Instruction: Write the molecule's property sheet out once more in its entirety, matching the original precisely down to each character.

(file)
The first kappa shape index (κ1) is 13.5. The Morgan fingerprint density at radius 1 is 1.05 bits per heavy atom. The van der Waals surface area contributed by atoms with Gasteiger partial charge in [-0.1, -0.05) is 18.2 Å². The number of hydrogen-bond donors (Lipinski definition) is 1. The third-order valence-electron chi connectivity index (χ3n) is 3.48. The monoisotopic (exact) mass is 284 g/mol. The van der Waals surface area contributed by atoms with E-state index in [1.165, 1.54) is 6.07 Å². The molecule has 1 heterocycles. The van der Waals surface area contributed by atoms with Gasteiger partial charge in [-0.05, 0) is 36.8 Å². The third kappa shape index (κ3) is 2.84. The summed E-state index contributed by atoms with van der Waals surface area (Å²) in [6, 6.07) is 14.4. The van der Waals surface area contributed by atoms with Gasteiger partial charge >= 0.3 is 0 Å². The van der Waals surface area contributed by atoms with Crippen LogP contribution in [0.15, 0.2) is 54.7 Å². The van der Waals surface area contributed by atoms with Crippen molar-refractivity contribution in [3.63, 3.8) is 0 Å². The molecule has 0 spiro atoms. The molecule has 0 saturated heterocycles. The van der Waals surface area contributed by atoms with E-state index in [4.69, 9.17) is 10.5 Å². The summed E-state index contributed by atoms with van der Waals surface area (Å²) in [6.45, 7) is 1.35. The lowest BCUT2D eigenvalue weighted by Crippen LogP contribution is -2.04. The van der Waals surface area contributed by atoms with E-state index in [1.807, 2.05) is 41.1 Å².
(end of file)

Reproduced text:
The first kappa shape index (κ1) is 13.5. The Morgan fingerprint density at radius 1 is 1.05 bits per heavy atom. The van der Waals surface area contributed by atoms with Gasteiger partial charge in [-0.1, -0.05) is 18.2 Å². The number of hydrogen-bond donors (Lipinski definition) is 1. The third-order valence-electron chi connectivity index (χ3n) is 3.48. The monoisotopic (exact) mass is 284 g/mol. The van der Waals surface area contributed by atoms with E-state index in [1.165, 1.54) is 6.07 Å². The molecule has 1 heterocycles. The van der Waals surface area contributed by atoms with Gasteiger partial charge in [-0.05, 0) is 36.8 Å². The third kappa shape index (κ3) is 2.84. The summed E-state index contributed by atoms with van der Waals surface area (Å²) in [6, 6.07) is 14.4. The van der Waals surface area contributed by atoms with Gasteiger partial charge >= 0.3 is 0 Å². The van der Waals surface area contributed by atoms with Crippen LogP contribution in [0.15, 0.2) is 54.7 Å². The van der Waals surface area contributed by atoms with Crippen molar-refractivity contribution in [3.63, 3.8) is 0 Å². The molecule has 0 spiro atoms. The molecule has 0 saturated heterocycles. The van der Waals surface area contributed by atoms with E-state index in [4.69, 9.17) is 10.5 Å². The summed E-state index contributed by atoms with van der Waals surface area (Å²) in [6.45, 7) is 1.35. The lowest BCUT2D eigenvalue weighted by Crippen LogP contribution is -2.04. The van der Waals surface area contributed by atoms with E-state index in [1.807, 2.05) is 41.1 Å².